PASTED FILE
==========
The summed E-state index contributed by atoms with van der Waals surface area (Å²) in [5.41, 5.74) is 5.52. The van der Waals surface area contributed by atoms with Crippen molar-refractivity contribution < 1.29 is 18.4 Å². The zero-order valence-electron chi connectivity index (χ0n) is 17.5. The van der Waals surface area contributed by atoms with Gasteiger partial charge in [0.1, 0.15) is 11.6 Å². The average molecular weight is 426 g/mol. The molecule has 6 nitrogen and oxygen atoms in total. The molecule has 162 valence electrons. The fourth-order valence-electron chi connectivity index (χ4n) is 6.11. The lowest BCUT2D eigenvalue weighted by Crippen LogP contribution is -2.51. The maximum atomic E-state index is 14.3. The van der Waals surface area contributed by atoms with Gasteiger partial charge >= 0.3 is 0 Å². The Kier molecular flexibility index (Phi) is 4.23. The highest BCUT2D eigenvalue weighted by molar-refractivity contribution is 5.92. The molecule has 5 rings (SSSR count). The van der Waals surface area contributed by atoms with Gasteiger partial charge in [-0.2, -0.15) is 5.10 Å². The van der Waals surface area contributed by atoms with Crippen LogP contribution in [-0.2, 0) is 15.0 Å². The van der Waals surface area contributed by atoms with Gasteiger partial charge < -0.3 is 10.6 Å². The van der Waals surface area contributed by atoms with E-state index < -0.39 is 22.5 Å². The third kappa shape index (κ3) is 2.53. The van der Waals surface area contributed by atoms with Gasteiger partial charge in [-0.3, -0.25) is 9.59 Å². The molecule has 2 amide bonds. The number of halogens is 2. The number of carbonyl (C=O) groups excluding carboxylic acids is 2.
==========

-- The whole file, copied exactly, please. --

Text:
The summed E-state index contributed by atoms with van der Waals surface area (Å²) in [5.41, 5.74) is 5.52. The van der Waals surface area contributed by atoms with Crippen molar-refractivity contribution < 1.29 is 18.4 Å². The zero-order valence-electron chi connectivity index (χ0n) is 17.5. The van der Waals surface area contributed by atoms with Gasteiger partial charge in [0.1, 0.15) is 11.6 Å². The average molecular weight is 426 g/mol. The molecule has 6 nitrogen and oxygen atoms in total. The molecule has 162 valence electrons. The fourth-order valence-electron chi connectivity index (χ4n) is 6.11. The lowest BCUT2D eigenvalue weighted by Crippen LogP contribution is -2.51. The maximum atomic E-state index is 14.3. The van der Waals surface area contributed by atoms with Gasteiger partial charge >= 0.3 is 0 Å². The Kier molecular flexibility index (Phi) is 4.23. The highest BCUT2D eigenvalue weighted by molar-refractivity contribution is 5.92. The molecule has 5 rings (SSSR count). The van der Waals surface area contributed by atoms with Gasteiger partial charge in [-0.2, -0.15) is 5.10 Å². The van der Waals surface area contributed by atoms with Crippen LogP contribution in [-0.2, 0) is 15.0 Å². The van der Waals surface area contributed by atoms with Gasteiger partial charge < -0.3 is 10.6 Å². The van der Waals surface area contributed by atoms with E-state index < -0.39 is 22.5 Å². The third kappa shape index (κ3) is 2.53. The van der Waals surface area contributed by atoms with Gasteiger partial charge in [-0.3, -0.25) is 9.59 Å². The molecule has 2 amide bonds. The number of halogens is 2. The number of carbonyl (C=O) groups excluding carboxylic acids is 2.